Comfort Classics: David Stuttard

The world is in a state of upheaval at the moment, and we’re all looking for things to make us feel less anxious. Maybe Classics can help.

Today’s interview is with David Stuttard

Is there a source from the ancient world that you find yourself coming back to when you want to feel better?

I had to think really hard about this – there are so many. In the end I chose Sappho fr. 96:

She looked on you
       as if you were a goddess;
she delighted
       in your song.
But now you’re in Lydia,
       fêted, foremost
       among women there,
as, when the sun has set,
       the white-rose-fingered moon
       eclipses all the stars.
She floods her light
       across the vast salt sea,
       the ploughlands
       thick with flowers,
       and dew falls gentle,
       and white roses bloom,
       and fragile chervil,
       and sweet clover blossoming,
as she forever paces back and forth,
remembering sweet Atthis
       in her broken heart,
her soul consumed by sadness. 

When did you first come across this poem?

I feel as if I’ve known this poem for ever, but I think I must have come across it first when I was putting together a selection of poems for an on-deck reading for Swan Hellenic, when I used to take actors to perform on their cruises (often in theatres such as Ephesus, Pergamon and Aspendus).

Can you tell me a bit about this source and its context?

It’s a fragment of one of Sappho’s poems, written some time at the turn of the seventh/sixth century BC, and it appears to describe the feelings of the poetess herself on her native island, Lesbos, yearning for her beloved Atthis, who is now living it up in Lydia, that wealthy kingdom in Asia Minor, whose mountains seen across the sea seem so tantalizingly close. I say ‘appears to describe’ because we shouldn’t really take anything we read in Sappho (or any lyric poetry for that matter) at face value – as Catullus, himself an ardent Sappho enthusiast, reminds us in his poem 16 (the one beginning ‘pedicabo vos’).

Sappho, Amanda Brewster Sewell, 1891

What is it about this poem that appeals to you most?

One reason is that I think it’s a great poem for lockdown, when we’ve all been prevented not just from seeing friends and loved ones, but from travelling. And the travelling I miss most is to the eastern Mediterranean. So here for a moment we can conjure up that magical landscape – the sea, the flowers, the quality of the light. The other reason is that before the pandemic struck, and over the summer when rules were relaxed a little, I’ve been rehearsing a show with actors Sian Phillips and Stephen Greif, which includes this poem. The show is basically a selection of Greek literature (from Homer and Herodotus to Aeschylus and Euripides to Sappho, Alcaeus and later poets from the Greek Anthology) which I’ve translated and put together to form (what I hope is) a coherent whole – a musing on life, love and war, relationships and inevitable ageing – combining high tragedy with not a little laughter.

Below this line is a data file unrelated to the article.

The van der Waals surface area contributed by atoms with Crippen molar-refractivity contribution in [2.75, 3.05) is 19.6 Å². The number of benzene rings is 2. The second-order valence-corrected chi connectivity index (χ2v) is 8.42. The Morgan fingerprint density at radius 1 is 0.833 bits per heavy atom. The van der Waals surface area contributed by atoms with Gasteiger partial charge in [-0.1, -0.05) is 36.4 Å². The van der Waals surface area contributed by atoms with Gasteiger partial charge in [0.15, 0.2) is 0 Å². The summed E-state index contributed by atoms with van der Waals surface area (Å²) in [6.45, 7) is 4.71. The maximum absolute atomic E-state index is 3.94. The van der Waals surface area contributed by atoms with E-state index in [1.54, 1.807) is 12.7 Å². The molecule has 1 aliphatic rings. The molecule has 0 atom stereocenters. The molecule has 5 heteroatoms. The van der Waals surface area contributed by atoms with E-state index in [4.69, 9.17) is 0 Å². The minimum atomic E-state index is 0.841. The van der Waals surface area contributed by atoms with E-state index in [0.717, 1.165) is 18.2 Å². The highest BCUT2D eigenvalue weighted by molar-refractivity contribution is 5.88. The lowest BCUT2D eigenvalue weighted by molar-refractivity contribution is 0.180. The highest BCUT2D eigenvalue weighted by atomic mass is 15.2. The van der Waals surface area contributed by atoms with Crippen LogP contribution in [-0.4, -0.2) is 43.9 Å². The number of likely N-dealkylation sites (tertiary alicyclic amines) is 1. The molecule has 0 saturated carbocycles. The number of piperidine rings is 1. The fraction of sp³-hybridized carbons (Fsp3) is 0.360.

And finally… what do you do, outside of Classics, to cheer yourself up?

I love listening to music, especially baroque music, and during lockdown I’ve been listening to Bach’s cantatas as they work their way through the liturgical year. Each one is so different, and all are amazingly uplifting. Then, when it’s been sunny, my wife and I have been getting out as much as possible for long walks on the South Downs. And, if that all sounds too cerebral, we’ve been also been bingeing on Schitt’s Creek.

David is a writer, lecturer, theatre director, dramaturg and Fellow of Goodenough College, London. He serves on the advisory board of The Transatlantic Forum for Education and Diplomacy (TFED), is an accredited lecturer for the Arts Society, and is represented by Bill Hamilton at A.M. Heath.

After reading Classics at St. Andrews University, David taught for eleven years before founding the specialist Greek theatre company, Actors of Dionysus, for which (also for eleven years) he translated and directed a wide range of tragedies and comedies for performance throughout the UK and occasionally in Graeco-Roman theatres. He still directs the occasional production, but most of his time is now taken up with writing. Since 2010 he has published 14 books with The British Museum Press, Thames and Hudson, Bloomsbury and Harvard University Press. He is the editor of Bloomsbury’s Looking at… series on Greek drama, the next volume in which (Looking at Agamemnon) will come out early in 2021. In May 2021 his book Phoenix: a Father, a Son and the Rise of Athens (about Miltiades, Cimon, the Persian Wars and the Delian League) will be published by HUP – a ‘prequel’ to his Nemesis: Alcibiades and the Fall of Athens which appeared in 2018. David is currently working on Hubris: Pericles’ Parthenon Project and the Invention of Athens (also for HUP) and Looking at Persians (for Bloomsbury). In October 2021 he will lecture for Noble Caledonian on a cruise from Naples to Malta via Sicily.

Dates for David’s ‘literary show’ (working title: Savage Beauty) with Sian Phillips and Stephen Greif include 28th March and 25th April at London’s Crazy Coqs theatre ( You can find out more at

Catch up with all the Comfort Classics interviews here.

One thought on “Comfort Classics: David Stuttard

  1. Sappho is turning out to be a popular choice, and no wonder, all those fragments are vivid. I’m looking forward to those books coming out from a very accomplished, learned and engaging writer (not to mention looking up that Nemesis one).


Leave a Reply

Fill in your details below or click an icon to log in: Logo

You are commenting using your account. Log Out /  Change )

Facebook photo

You are commenting using your Facebook account. Log Out /  Change )

Connecting to %s